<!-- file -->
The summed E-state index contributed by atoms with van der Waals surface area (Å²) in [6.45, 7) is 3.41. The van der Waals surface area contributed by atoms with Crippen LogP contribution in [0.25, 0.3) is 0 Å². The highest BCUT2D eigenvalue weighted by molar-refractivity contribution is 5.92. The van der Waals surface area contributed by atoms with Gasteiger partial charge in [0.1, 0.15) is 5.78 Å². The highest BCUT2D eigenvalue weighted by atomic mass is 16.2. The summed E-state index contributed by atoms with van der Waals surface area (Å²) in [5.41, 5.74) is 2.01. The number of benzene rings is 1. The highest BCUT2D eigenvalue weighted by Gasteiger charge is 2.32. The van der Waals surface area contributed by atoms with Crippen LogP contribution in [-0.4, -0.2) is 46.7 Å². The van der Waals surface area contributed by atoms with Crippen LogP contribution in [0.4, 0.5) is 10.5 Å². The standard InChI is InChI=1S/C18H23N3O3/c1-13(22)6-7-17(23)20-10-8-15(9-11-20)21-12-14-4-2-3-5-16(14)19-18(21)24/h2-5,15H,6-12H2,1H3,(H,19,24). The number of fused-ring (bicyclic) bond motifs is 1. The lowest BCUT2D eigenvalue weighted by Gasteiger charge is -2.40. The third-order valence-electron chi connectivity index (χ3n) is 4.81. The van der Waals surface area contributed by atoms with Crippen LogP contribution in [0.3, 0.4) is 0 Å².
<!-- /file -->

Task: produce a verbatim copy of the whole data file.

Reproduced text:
The summed E-state index contributed by atoms with van der Waals surface area (Å²) in [6.45, 7) is 3.41. The van der Waals surface area contributed by atoms with Crippen LogP contribution in [0.25, 0.3) is 0 Å². The highest BCUT2D eigenvalue weighted by molar-refractivity contribution is 5.92. The van der Waals surface area contributed by atoms with Gasteiger partial charge in [0.1, 0.15) is 5.78 Å². The highest BCUT2D eigenvalue weighted by atomic mass is 16.2. The summed E-state index contributed by atoms with van der Waals surface area (Å²) in [5.41, 5.74) is 2.01. The number of benzene rings is 1. The highest BCUT2D eigenvalue weighted by Gasteiger charge is 2.32. The van der Waals surface area contributed by atoms with Crippen LogP contribution in [-0.4, -0.2) is 46.7 Å². The van der Waals surface area contributed by atoms with Crippen LogP contribution in [0.4, 0.5) is 10.5 Å². The standard InChI is InChI=1S/C18H23N3O3/c1-13(22)6-7-17(23)20-10-8-15(9-11-20)21-12-14-4-2-3-5-16(14)19-18(21)24/h2-5,15H,6-12H2,1H3,(H,19,24). The number of fused-ring (bicyclic) bond motifs is 1. The lowest BCUT2D eigenvalue weighted by Gasteiger charge is -2.40. The third-order valence-electron chi connectivity index (χ3n) is 4.81. The van der Waals surface area contributed by atoms with Crippen LogP contribution in [0.3, 0.4) is 0 Å².